Let’s discuss a topic that’s relevant to both social psychology and economics.
The Scarcity Principle.
The Scarcity Principle refers to the belief that human beings tend to place a higher value on an object that is scarce and a lower value on objects that are abundant.
In other words, people are attracted to things that are in limited supply. We love anything that we consider to be “special” or “unique” or “available for a limited time only.”
We couldn’t care less for things that are readily available, accessible to the general public or are a dime a dozen. No sir! I want what nobody else can get.
If my cousin Bob and sister Jane can have it too…well, then count me out. I don’t want it anymore!
We can think of numerous examples in everyday life that confirm The Scarcity Principle. How about the Black Friday sales you see the day after Thanksgiving? If you think about it, any item that’s on sale on Black Friday is also available during the other 364 days of the calendar year. Yet, how can you say “no” to those low prices? How am I ever going to find discounts on washing machines this good anywhere else?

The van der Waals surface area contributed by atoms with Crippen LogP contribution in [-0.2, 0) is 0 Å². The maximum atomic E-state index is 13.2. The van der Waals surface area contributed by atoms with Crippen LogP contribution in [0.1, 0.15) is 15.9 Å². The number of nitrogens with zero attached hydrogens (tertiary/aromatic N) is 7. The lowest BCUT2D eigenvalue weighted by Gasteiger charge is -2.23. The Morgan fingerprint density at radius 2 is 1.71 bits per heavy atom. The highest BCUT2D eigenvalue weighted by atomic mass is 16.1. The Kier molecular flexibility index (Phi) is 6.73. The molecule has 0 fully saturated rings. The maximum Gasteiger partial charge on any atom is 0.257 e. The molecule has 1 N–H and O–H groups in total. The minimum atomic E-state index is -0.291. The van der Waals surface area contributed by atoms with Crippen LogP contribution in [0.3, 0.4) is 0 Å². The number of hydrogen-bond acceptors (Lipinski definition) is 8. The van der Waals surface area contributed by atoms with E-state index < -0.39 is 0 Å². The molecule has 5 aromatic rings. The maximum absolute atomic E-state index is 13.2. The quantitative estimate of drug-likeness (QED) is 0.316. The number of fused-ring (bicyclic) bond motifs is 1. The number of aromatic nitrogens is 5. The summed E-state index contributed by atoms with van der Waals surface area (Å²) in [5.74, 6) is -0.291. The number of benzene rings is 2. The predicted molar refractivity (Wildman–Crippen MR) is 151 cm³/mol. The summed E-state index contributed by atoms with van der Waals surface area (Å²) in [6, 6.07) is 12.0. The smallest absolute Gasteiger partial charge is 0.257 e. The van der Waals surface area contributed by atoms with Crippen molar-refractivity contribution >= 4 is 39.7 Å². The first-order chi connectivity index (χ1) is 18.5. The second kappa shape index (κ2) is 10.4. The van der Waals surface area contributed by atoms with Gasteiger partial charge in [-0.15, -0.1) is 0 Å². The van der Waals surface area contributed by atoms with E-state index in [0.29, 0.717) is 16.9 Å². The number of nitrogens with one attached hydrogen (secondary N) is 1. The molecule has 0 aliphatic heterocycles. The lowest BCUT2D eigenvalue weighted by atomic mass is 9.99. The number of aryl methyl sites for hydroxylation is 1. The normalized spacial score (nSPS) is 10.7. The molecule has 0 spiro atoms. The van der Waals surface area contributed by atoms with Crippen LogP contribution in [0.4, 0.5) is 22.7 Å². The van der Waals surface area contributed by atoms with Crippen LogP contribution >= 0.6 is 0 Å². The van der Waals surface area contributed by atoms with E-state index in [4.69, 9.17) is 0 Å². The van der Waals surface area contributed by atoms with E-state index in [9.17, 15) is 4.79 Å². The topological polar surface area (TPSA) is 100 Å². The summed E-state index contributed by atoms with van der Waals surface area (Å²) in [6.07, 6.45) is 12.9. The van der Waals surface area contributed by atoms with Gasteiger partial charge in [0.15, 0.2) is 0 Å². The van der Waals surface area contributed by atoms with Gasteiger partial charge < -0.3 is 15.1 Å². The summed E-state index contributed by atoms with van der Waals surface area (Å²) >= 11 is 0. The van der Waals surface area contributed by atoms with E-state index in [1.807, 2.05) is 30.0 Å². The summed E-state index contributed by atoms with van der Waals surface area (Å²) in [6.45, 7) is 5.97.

Or think of it in terms of the dating pool. Logically, we’d think that loneliness would never happen in a large metropolitan city. Unfortunately, this is not the case. Studies have shown (and I have no clue whatsoever who actually conducts these studies) that people have a harder time finding friends and romantic partners in a big city versus a smaller suburb or town. Why is this? Simple: When there are too many people around, you place a lower value on them.
Why date this particular guy or a girl when I have plenty of other options at my disposal?
Yet, people remain lonely despite these alleged “plenty of other options.” When you hear people say there are plenty of fish in the sea, it leaves a heartbroken person little comfort. Because, ironically, that’s the problem unto itself! There are way too many options out there for you to choose from. So, you get antsy and decide not to choose anyone at all.
It’s better to be safe (alone) than sorry (in a relationship that you ultimately find boring and unfulfilling), one rationalizes to one’s self.